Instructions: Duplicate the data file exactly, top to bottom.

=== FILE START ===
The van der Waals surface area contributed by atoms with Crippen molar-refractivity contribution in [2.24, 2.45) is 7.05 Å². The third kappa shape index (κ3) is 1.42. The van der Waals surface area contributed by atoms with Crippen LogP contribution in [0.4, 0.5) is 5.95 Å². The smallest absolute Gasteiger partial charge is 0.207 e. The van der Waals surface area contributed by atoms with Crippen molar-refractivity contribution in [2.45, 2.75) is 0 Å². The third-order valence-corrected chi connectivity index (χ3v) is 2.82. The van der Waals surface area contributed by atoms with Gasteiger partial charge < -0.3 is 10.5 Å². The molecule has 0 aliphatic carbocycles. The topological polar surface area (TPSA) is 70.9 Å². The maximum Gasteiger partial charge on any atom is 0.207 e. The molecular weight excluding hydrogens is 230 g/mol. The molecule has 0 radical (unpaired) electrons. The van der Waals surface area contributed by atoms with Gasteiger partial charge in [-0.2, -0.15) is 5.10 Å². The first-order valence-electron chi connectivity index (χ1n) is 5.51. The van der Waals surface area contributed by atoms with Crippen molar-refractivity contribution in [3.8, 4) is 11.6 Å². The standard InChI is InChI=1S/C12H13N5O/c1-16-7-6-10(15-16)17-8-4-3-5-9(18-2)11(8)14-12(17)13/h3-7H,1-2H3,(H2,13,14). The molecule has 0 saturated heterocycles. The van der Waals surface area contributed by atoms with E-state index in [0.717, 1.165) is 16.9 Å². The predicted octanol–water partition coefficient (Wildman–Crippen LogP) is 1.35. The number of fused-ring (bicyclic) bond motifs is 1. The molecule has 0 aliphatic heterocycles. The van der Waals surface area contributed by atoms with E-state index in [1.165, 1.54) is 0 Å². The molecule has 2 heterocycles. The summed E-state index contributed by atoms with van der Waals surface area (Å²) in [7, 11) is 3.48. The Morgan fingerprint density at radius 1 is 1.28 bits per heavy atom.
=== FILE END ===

The van der Waals surface area contributed by atoms with Crippen molar-refractivity contribution in [2.24, 2.45) is 7.05 Å². The third kappa shape index (κ3) is 1.42. The van der Waals surface area contributed by atoms with Crippen LogP contribution in [0.4, 0.5) is 5.95 Å². The smallest absolute Gasteiger partial charge is 0.207 e. The van der Waals surface area contributed by atoms with Crippen molar-refractivity contribution in [2.45, 2.75) is 0 Å². The third-order valence-corrected chi connectivity index (χ3v) is 2.82. The van der Waals surface area contributed by atoms with Gasteiger partial charge < -0.3 is 10.5 Å². The molecule has 0 aliphatic carbocycles. The topological polar surface area (TPSA) is 70.9 Å². The maximum Gasteiger partial charge on any atom is 0.207 e. The molecular weight excluding hydrogens is 230 g/mol. The molecule has 0 radical (unpaired) electrons. The van der Waals surface area contributed by atoms with Gasteiger partial charge in [-0.2, -0.15) is 5.10 Å². The first-order valence-electron chi connectivity index (χ1n) is 5.51. The van der Waals surface area contributed by atoms with Crippen molar-refractivity contribution in [3.8, 4) is 11.6 Å². The standard InChI is InChI=1S/C12H13N5O/c1-16-7-6-10(15-16)17-8-4-3-5-9(18-2)11(8)14-12(17)13/h3-7H,1-2H3,(H2,13,14). The molecule has 0 saturated heterocycles. The van der Waals surface area contributed by atoms with E-state index in [0.717, 1.165) is 16.9 Å². The predicted octanol–water partition coefficient (Wildman–Crippen LogP) is 1.35. The number of fused-ring (bicyclic) bond motifs is 1. The molecule has 0 aliphatic heterocycles. The van der Waals surface area contributed by atoms with E-state index in [1.165, 1.54) is 0 Å². The molecule has 2 heterocycles. The summed E-state index contributed by atoms with van der Waals surface area (Å²) in [7, 11) is 3.48. The Morgan fingerprint density at radius 1 is 1.28 bits per heavy atom.